"I think our team is ready to play in the playoffs," Whisenhunt said.

The Cardinals were not ready to play Sunday even before Whisenhunt removed key starters. Green Bay led 14-0 when Cardinals quarterback Kurt Warner played his final snap late in the first quarter. Back in August, the Packers led the Cardinals 38-10 at halftime when both teams played their starters in the third exhibition game.

"We're not worried about that," receiver Larry Fitzgerald said. "When we come to play and are playing on all cylinders, we can play with anybody. I'm confident of that and I know everybody else in this locker room feels the same way."

As in August, Arizona didn't do much game planning. The Packers presumably didn't do much, either, but they left QB Aaron Rodgers in the game through their final possession of the third quarter. The Cardinals played vanilla defense and failed to get much pressure. They never sacked Rodgers.

"That was difficult," Whisenhunt said, "but our hope is that will pay off for us next week."

It should.

The Cardinals rely heavily on scheming to succeed with a 38-year-old quarterback and a defense without a dominant outside pass-rusher. Warner sets up opponents and beats them by anticipating throws. Few quarterbacks look better when everything is working. Few look as bad on a rough day.

Warner didn't play long enough Sunday for anyone to say anything meaningful about how he might perform in a week. He completed 4 of 6 passes for 31 yards.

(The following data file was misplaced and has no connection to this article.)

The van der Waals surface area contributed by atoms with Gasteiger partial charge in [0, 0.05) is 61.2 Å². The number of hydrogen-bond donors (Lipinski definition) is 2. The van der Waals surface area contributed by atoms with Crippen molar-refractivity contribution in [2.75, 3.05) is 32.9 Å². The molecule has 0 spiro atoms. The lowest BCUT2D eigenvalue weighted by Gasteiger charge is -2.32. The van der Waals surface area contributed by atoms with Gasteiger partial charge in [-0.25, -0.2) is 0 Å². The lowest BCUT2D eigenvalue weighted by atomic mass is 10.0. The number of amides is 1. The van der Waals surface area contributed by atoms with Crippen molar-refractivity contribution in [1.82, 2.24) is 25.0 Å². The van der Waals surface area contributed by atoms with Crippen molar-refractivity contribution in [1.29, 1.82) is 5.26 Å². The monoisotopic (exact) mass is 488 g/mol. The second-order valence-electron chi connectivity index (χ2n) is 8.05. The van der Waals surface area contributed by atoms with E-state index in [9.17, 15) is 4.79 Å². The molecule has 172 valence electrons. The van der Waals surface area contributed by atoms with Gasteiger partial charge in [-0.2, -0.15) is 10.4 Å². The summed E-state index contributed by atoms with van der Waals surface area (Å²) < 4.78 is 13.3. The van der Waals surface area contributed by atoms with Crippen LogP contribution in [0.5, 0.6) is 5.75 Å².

On defense, 13 players contributed to the Cardinals' 42-sack total during the regular season. Those are the marks of a team that must prepare well to win.

Unlike last season, when the unproven Cardinals limped into the playoffs after a rough December, this team entered Week 17 with three victories in its past four games and a Super Bowl experience on its résumé. The Packers were the upstart team looking to keep their momentum.

"I'm not going to say we didn't try to win," nose tackle Bryan Robinson said, "but we are looking at the big picture. If this happens next week, then bring that same question to me and I will try to dissect it for you."

Watching Pro Bowl CB Dominique Rodgers-Cromartie leave the field on a cart less than 2 minutes into the game surely didn't help the Cardinals' mindset. By then, Arizona already knew the Vikings had beaten the Giants, ending Arizona's outside shot at securing the No. 2 seed and a first-round bye in the NFC playoffs.

"We didn't give our best effort today and that probably had something to do with it," Warner said.

Injuries worried the Cardinals more than their performance.

Rodgers-Cromartie suffered a bruised kneecap. Receiver Anquan Boldin suffered knee and ankle injuries after surpassing 1,000 yards for the fifth time in his career. Defensive end Calais Campbell suffered a thumb injury.

The Cardinals did not yet know the status of any of the players for the playoffs. They need all three.

Rodgers-Cromartie gives them a chance against Donald Driver, Greg Jennings and the Packers' explosive passing attack. Boldin gives Arizona the best chance to target Packers nickelback Jarrett Bush, who has struggled. Campbell, tied for the team lead with 7.0 sacks, gives Arizona its best chance at pressuring Rodgers.

Take away any one of those players and the Cardinals could have problems. They could have problems anyway.

Green Bay has won seven of its final eight games. Rodgers has played at a higher level than Warner, throwing four more touchdown passes and seven fewer interceptions. Driver and Jennings have combined for 11 receptions covering at least 40 yards, 10 more than Boldin and Larry Fitzgerald.

Unlike Fitzgerald, who stayed in the game to pad his stats, Boldin said he wanted out of the game one series earlier. Such was the conflicted nature of this performance all the way around.